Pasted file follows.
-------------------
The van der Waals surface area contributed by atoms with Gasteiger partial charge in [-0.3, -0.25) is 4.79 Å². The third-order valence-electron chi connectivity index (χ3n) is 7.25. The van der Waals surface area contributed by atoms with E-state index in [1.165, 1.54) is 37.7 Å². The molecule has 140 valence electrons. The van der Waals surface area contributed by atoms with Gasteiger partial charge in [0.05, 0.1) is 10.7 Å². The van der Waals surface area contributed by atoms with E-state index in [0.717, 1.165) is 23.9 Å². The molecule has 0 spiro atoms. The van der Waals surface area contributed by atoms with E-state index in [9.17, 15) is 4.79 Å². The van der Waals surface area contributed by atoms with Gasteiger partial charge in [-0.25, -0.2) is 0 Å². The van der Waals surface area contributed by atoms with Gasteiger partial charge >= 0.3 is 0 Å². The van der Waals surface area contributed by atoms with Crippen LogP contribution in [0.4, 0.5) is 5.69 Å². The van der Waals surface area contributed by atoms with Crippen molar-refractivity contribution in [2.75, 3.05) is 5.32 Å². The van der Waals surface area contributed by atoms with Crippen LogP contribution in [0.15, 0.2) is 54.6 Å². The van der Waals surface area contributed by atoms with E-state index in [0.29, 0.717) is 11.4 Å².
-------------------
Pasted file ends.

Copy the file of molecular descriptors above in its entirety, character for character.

The van der Waals surface area contributed by atoms with Gasteiger partial charge in [-0.3, -0.25) is 4.79 Å². The third-order valence-electron chi connectivity index (χ3n) is 7.25. The van der Waals surface area contributed by atoms with E-state index in [1.165, 1.54) is 37.7 Å². The molecule has 140 valence electrons. The van der Waals surface area contributed by atoms with Gasteiger partial charge in [0.05, 0.1) is 10.7 Å². The van der Waals surface area contributed by atoms with E-state index in [0.717, 1.165) is 23.9 Å². The molecule has 0 spiro atoms. The van der Waals surface area contributed by atoms with E-state index in [9.17, 15) is 4.79 Å². The van der Waals surface area contributed by atoms with Gasteiger partial charge in [-0.25, -0.2) is 0 Å². The van der Waals surface area contributed by atoms with Gasteiger partial charge >= 0.3 is 0 Å². The van der Waals surface area contributed by atoms with Crippen LogP contribution in [0.4, 0.5) is 5.69 Å². The van der Waals surface area contributed by atoms with Crippen molar-refractivity contribution in [2.75, 3.05) is 5.32 Å². The van der Waals surface area contributed by atoms with Crippen LogP contribution in [0.15, 0.2) is 54.6 Å². The van der Waals surface area contributed by atoms with E-state index in [0.29, 0.717) is 11.4 Å².